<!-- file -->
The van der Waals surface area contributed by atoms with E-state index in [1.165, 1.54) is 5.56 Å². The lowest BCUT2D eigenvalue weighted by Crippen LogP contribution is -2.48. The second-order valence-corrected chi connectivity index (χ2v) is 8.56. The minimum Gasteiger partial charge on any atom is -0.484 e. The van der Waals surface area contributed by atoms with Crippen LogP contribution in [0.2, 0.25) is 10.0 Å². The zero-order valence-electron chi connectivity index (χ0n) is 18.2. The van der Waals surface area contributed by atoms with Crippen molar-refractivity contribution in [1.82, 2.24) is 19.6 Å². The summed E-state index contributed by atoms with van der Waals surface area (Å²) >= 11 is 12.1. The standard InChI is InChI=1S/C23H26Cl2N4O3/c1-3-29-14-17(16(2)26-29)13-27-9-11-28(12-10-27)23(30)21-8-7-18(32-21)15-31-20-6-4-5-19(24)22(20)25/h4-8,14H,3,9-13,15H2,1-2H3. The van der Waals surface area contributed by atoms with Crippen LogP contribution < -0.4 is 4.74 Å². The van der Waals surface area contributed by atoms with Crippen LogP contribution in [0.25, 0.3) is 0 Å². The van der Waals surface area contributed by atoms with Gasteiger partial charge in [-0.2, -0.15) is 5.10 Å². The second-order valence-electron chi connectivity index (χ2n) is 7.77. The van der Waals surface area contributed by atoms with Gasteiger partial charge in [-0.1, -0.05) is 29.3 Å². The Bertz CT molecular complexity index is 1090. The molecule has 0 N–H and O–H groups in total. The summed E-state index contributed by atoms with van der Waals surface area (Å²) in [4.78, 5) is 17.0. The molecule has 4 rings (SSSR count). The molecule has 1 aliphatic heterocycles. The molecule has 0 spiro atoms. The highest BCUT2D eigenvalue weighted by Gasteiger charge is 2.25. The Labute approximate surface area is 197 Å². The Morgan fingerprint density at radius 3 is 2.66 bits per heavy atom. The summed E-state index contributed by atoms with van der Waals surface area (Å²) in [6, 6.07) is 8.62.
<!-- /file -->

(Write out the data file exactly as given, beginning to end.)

The van der Waals surface area contributed by atoms with E-state index in [1.165, 1.54) is 5.56 Å². The lowest BCUT2D eigenvalue weighted by Crippen LogP contribution is -2.48. The second-order valence-corrected chi connectivity index (χ2v) is 8.56. The minimum Gasteiger partial charge on any atom is -0.484 e. The van der Waals surface area contributed by atoms with Crippen LogP contribution in [0.2, 0.25) is 10.0 Å². The zero-order valence-electron chi connectivity index (χ0n) is 18.2. The van der Waals surface area contributed by atoms with Crippen molar-refractivity contribution in [1.82, 2.24) is 19.6 Å². The summed E-state index contributed by atoms with van der Waals surface area (Å²) >= 11 is 12.1. The standard InChI is InChI=1S/C23H26Cl2N4O3/c1-3-29-14-17(16(2)26-29)13-27-9-11-28(12-10-27)23(30)21-8-7-18(32-21)15-31-20-6-4-5-19(24)22(20)25/h4-8,14H,3,9-13,15H2,1-2H3. The van der Waals surface area contributed by atoms with Crippen LogP contribution < -0.4 is 4.74 Å². The van der Waals surface area contributed by atoms with Crippen LogP contribution in [0.25, 0.3) is 0 Å². The van der Waals surface area contributed by atoms with Gasteiger partial charge in [-0.2, -0.15) is 5.10 Å². The second-order valence-electron chi connectivity index (χ2n) is 7.77. The van der Waals surface area contributed by atoms with Gasteiger partial charge in [-0.1, -0.05) is 29.3 Å². The Bertz CT molecular complexity index is 1090. The molecule has 0 N–H and O–H groups in total. The summed E-state index contributed by atoms with van der Waals surface area (Å²) in [4.78, 5) is 17.0. The molecule has 4 rings (SSSR count). The molecule has 1 aliphatic heterocycles. The molecule has 0 spiro atoms. The highest BCUT2D eigenvalue weighted by Gasteiger charge is 2.25. The Labute approximate surface area is 197 Å². The Morgan fingerprint density at radius 3 is 2.66 bits per heavy atom. The summed E-state index contributed by atoms with van der Waals surface area (Å²) in [6, 6.07) is 8.62.